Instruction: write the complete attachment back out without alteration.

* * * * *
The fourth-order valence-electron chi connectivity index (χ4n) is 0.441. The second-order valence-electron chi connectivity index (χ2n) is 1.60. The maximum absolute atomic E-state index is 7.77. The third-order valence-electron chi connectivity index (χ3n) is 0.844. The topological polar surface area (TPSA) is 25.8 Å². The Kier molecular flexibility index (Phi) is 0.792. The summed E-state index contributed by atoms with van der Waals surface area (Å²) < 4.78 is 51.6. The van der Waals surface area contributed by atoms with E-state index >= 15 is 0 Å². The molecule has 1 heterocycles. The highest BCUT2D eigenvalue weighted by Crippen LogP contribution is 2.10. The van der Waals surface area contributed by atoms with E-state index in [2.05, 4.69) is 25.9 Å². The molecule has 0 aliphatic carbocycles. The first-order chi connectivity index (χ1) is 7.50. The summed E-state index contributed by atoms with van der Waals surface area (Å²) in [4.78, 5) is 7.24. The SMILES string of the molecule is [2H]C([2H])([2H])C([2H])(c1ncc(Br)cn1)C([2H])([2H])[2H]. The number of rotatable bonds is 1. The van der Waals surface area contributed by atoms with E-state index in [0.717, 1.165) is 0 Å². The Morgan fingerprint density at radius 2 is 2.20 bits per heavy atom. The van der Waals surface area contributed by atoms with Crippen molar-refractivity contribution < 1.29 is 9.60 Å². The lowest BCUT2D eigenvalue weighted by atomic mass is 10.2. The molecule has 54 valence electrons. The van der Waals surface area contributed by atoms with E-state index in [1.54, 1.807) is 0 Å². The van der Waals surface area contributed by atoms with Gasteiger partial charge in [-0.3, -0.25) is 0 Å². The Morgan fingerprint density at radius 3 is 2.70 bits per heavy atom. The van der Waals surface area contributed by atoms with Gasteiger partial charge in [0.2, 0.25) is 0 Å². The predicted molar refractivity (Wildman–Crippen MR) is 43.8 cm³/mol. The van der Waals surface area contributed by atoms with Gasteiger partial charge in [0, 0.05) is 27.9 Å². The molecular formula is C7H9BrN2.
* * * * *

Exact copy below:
The fourth-order valence-electron chi connectivity index (χ4n) is 0.441. The second-order valence-electron chi connectivity index (χ2n) is 1.60. The maximum absolute atomic E-state index is 7.77. The third-order valence-electron chi connectivity index (χ3n) is 0.844. The topological polar surface area (TPSA) is 25.8 Å². The Kier molecular flexibility index (Phi) is 0.792. The summed E-state index contributed by atoms with van der Waals surface area (Å²) < 4.78 is 51.6. The van der Waals surface area contributed by atoms with E-state index >= 15 is 0 Å². The molecule has 1 heterocycles. The highest BCUT2D eigenvalue weighted by Crippen LogP contribution is 2.10. The van der Waals surface area contributed by atoms with E-state index in [2.05, 4.69) is 25.9 Å². The molecule has 0 aliphatic carbocycles. The first-order chi connectivity index (χ1) is 7.50. The summed E-state index contributed by atoms with van der Waals surface area (Å²) in [4.78, 5) is 7.24. The SMILES string of the molecule is [2H]C([2H])([2H])C([2H])(c1ncc(Br)cn1)C([2H])([2H])[2H]. The number of rotatable bonds is 1. The van der Waals surface area contributed by atoms with E-state index in [0.717, 1.165) is 0 Å². The Morgan fingerprint density at radius 2 is 2.20 bits per heavy atom. The van der Waals surface area contributed by atoms with Crippen molar-refractivity contribution < 1.29 is 9.60 Å². The lowest BCUT2D eigenvalue weighted by atomic mass is 10.2. The molecule has 54 valence electrons. The van der Waals surface area contributed by atoms with E-state index in [1.54, 1.807) is 0 Å². The van der Waals surface area contributed by atoms with Gasteiger partial charge in [-0.3, -0.25) is 0 Å². The Morgan fingerprint density at radius 3 is 2.70 bits per heavy atom. The van der Waals surface area contributed by atoms with Gasteiger partial charge in [0.2, 0.25) is 0 Å². The predicted molar refractivity (Wildman–Crippen MR) is 43.8 cm³/mol. The van der Waals surface area contributed by atoms with Gasteiger partial charge in [0, 0.05) is 27.9 Å². The molecular formula is C7H9BrN2.